Since this is a multidimensional crisis, the State of Israel should address it on several simultaneous levels:


Focusing efforts on enforcing governability and putting an end to anarchy by continuously combatting organized crime (incriminating and arresting gang members), enforcing the law in Bedouin communities, and ending protection money collection and illegal arms dealing, alongside concentrating an effort against anyone involved in the recent riots, and imposing enforcement measures that will deter others from taking part in such acts.


Accelerating civilian-economic aid campaigns, particularly those aimed at the younger generation, including the advancement of programs raised by Bedouin society itself (such as AJEEC) for a period of service for young adults during which they would provide a community service, and be active in institutionalized frameworks under state auspices.


Curbing the influence of extremists in Bedouin society, primarily the Northern Branch of the Islamist Movement that marked the Negev as a key location in which to entrench itself while exploiting the sensitivity there and attempting to utilize it to taunt the Israeli establishment and RA`AM.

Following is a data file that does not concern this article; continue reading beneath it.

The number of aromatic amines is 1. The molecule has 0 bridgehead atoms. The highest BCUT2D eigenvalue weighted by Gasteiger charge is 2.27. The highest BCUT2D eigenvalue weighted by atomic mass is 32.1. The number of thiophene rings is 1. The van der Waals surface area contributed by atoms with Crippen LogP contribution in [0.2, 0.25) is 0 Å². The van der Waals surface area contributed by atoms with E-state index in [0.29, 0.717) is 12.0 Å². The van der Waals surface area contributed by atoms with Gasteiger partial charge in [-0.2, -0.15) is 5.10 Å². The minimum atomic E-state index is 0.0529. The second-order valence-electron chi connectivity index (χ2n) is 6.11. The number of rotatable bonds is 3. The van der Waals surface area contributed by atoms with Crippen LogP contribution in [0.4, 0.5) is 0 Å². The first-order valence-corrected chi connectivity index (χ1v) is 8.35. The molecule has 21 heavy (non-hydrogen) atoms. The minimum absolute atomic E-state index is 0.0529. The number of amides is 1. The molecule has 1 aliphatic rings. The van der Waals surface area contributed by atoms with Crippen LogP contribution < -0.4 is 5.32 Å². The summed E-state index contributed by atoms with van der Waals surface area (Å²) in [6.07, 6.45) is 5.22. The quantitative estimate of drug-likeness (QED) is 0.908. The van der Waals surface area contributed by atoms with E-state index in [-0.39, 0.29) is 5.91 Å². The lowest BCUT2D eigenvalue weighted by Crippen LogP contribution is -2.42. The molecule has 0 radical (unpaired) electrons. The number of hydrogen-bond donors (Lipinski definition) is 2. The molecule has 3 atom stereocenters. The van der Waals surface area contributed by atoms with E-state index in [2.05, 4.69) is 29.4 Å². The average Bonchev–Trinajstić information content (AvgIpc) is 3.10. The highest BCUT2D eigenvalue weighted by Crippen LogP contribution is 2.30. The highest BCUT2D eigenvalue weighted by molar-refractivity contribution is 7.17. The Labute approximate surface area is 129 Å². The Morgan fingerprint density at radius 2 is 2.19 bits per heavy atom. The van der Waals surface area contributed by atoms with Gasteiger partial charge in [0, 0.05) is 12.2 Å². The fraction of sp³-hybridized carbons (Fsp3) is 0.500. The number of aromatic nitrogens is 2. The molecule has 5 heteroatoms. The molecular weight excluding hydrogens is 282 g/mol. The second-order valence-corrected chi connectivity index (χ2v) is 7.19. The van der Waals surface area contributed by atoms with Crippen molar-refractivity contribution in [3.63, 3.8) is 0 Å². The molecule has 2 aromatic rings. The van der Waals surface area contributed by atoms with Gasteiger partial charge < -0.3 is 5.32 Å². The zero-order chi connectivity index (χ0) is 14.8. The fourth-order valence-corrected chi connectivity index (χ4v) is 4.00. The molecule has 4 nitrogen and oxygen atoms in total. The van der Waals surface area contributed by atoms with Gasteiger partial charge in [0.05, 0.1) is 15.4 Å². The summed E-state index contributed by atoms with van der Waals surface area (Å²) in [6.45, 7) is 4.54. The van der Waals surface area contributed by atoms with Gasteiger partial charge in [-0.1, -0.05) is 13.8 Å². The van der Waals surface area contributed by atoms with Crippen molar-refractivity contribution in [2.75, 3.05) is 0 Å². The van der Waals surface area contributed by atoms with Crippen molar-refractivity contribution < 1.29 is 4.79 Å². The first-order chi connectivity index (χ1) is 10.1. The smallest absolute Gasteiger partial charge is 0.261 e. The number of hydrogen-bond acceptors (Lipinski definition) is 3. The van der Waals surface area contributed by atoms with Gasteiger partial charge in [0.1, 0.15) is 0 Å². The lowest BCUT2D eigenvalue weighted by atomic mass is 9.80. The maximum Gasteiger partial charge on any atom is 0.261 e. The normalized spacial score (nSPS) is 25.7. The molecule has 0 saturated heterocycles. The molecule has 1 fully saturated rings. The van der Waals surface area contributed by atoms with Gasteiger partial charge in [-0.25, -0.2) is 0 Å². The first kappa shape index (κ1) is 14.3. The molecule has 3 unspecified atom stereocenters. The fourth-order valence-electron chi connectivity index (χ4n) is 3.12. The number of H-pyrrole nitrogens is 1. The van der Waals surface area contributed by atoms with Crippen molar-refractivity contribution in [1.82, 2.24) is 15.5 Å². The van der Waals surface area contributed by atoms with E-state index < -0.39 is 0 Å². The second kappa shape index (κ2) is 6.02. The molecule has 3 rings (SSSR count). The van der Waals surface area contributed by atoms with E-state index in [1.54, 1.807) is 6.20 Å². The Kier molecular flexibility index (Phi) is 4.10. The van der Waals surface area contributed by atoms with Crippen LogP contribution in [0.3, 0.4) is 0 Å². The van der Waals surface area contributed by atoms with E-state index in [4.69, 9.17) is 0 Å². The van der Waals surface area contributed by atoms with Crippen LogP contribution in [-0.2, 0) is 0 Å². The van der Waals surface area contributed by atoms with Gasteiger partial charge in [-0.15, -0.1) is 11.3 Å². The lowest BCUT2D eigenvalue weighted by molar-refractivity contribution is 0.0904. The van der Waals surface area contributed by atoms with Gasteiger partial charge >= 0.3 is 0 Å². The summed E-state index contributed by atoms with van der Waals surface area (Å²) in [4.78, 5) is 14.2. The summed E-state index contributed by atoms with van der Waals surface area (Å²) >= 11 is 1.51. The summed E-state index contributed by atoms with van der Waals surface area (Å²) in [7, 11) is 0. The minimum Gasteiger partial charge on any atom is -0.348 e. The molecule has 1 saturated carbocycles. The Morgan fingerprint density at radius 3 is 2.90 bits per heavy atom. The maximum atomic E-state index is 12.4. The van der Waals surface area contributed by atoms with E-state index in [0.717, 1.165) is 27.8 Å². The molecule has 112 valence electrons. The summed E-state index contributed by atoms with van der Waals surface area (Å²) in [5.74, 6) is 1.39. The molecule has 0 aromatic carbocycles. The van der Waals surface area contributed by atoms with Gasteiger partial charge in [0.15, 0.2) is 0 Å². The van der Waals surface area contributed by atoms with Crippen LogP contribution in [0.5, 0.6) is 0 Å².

Expediting the arrangement of land and unrecognized communities based on legislation, organizations and steps that have already been established, approved, and budgeted.


Drawing a "red line" for Hamas with regard to feeding the fire in Arab society while conveying a message whereby actions in this vein would limit the unprecedented civilian gestures Israel has been promoting vis-à-vis the Gaza Strip in recent months (without Hamas having to pay any significant price thus far), and even lead Israel to consider a military response (inter alia in view of Hamas' ongoing effort to direct terror attacks in the West Bank from the Gaza Strip).


The tension in the Negev is strongly tied to the May events, and to soaring violence and crime in Arab society at large. These should all highlight to the Israeli government and public that the events taking place in Arab society today have strategic implications for Israel that are no less severe than those of external challenges, requiring vigilance and, first and foremost, a response that would combine an enforcement effort with civilian activity.


The events in the Negev are being carried out at a time when the relations between Arab society, the State of Israel and Jewish public are being fatefully tested, and their course of evolvement will determine whether the parties will successfully establish a coexistence more stable than ever before or be channeled to unprecedented friction between them.




Authored by Dr. Michael Milshtein, a senior researcher at the Institute for Policy and Strategy (IPS), Reichman University.